This morning, on the front page of the Tampa Bay Times, I read the news that Gabriel García Márquez has died at the age of 87. He was a towering literary figure of the last century, journalist, novelist, essayist, public intellectual, and Nobel laureate. His fiction became a pillar in a literary movement known as “magical realism,” an oxymoron that elevated the work of a school of South American authors and gained it global attention.
A journalist at heart who wrote for newspapers in Colombia during the 1950s, Márquez expressed dissatisfaction with the “magical” part of the literary equation, arguing that every word he had ever written was grounded in experience.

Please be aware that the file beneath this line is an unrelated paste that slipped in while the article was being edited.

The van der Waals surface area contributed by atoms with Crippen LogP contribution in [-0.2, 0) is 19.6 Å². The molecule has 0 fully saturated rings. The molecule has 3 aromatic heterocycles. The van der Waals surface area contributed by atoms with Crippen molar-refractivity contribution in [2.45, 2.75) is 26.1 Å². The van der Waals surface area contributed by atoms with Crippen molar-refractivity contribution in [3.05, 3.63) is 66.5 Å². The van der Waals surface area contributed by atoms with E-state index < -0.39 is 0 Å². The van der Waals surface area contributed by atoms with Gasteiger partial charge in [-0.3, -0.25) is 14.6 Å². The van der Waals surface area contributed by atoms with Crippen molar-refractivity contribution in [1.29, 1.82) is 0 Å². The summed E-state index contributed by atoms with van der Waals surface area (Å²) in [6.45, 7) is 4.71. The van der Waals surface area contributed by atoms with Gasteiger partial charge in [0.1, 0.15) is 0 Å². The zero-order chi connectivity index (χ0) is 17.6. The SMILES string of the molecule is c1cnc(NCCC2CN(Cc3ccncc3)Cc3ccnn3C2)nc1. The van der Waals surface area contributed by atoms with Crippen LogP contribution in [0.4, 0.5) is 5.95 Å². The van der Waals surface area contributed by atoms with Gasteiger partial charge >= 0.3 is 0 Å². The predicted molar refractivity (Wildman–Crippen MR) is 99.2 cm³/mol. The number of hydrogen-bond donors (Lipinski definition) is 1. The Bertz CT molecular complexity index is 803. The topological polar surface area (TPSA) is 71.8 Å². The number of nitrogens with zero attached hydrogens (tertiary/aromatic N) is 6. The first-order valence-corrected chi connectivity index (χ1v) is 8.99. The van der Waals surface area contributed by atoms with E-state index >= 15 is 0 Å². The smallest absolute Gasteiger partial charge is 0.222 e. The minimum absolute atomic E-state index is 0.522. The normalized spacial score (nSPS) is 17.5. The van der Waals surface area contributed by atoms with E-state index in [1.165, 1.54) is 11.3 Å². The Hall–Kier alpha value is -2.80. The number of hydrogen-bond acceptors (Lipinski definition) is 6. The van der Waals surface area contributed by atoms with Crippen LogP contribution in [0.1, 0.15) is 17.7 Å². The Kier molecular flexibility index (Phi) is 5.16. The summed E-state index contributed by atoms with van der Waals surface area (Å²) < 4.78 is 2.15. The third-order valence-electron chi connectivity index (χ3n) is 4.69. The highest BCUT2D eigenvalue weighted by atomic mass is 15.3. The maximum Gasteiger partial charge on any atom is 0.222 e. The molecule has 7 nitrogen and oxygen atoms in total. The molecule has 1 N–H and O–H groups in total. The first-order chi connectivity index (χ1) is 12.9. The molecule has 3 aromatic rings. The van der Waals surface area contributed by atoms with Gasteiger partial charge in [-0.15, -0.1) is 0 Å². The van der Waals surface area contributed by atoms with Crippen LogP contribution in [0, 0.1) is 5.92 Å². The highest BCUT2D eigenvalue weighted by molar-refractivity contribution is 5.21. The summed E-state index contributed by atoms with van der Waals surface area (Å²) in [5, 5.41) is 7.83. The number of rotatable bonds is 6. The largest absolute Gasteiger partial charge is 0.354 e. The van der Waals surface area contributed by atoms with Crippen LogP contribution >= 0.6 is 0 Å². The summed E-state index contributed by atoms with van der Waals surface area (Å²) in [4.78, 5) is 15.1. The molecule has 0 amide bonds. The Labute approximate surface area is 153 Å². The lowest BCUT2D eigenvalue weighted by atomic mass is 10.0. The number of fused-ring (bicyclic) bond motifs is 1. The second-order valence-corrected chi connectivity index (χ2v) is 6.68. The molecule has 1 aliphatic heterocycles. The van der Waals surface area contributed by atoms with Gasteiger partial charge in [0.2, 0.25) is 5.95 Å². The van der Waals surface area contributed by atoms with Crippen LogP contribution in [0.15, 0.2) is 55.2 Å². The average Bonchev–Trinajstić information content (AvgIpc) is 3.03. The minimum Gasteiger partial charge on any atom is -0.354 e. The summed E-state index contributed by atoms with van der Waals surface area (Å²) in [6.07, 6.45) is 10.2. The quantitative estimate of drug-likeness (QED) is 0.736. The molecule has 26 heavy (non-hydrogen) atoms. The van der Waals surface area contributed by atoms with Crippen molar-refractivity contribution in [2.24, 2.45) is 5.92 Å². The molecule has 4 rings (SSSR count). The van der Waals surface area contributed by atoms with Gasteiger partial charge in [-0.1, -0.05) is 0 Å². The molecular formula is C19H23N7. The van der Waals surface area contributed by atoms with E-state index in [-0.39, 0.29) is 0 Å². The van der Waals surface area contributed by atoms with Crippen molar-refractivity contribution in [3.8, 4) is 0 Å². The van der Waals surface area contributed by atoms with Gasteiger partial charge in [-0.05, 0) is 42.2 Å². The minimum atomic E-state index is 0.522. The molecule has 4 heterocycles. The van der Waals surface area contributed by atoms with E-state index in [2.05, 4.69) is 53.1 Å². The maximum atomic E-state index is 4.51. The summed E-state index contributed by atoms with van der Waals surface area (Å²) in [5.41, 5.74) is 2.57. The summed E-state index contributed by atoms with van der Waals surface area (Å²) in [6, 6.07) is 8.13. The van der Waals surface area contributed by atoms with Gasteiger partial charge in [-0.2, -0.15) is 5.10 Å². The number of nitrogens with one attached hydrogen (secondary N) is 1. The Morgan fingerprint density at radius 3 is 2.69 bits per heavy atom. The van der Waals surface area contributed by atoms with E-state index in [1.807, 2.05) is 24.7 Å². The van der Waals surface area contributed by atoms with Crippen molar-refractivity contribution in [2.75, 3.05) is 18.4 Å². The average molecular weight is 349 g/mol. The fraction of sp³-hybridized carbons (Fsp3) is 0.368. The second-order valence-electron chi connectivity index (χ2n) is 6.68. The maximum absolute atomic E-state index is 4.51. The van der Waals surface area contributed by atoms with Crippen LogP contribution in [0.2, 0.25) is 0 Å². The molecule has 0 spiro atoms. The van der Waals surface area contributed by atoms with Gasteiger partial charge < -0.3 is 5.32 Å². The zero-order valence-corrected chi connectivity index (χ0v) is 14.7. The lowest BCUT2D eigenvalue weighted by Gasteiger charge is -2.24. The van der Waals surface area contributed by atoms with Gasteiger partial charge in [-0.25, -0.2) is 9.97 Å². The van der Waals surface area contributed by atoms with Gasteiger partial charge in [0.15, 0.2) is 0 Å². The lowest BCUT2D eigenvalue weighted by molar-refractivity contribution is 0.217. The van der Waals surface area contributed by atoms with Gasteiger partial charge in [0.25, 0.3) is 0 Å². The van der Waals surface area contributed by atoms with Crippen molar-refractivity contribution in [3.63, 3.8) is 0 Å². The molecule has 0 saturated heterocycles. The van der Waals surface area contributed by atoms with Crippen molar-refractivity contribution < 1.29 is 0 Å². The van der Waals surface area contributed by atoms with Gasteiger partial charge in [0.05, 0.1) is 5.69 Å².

Colette Bancroft, book editor of the Tampa Bay Times, included in her tribute to Márquez, the author’s most famous passage, the first sentences of his novel “One Hundred Years of Solitude”:
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Many years later, as he faced the firing squad, Colonel Aureliano Buendía was to remember that distant afternoon when his father took him to discover ice.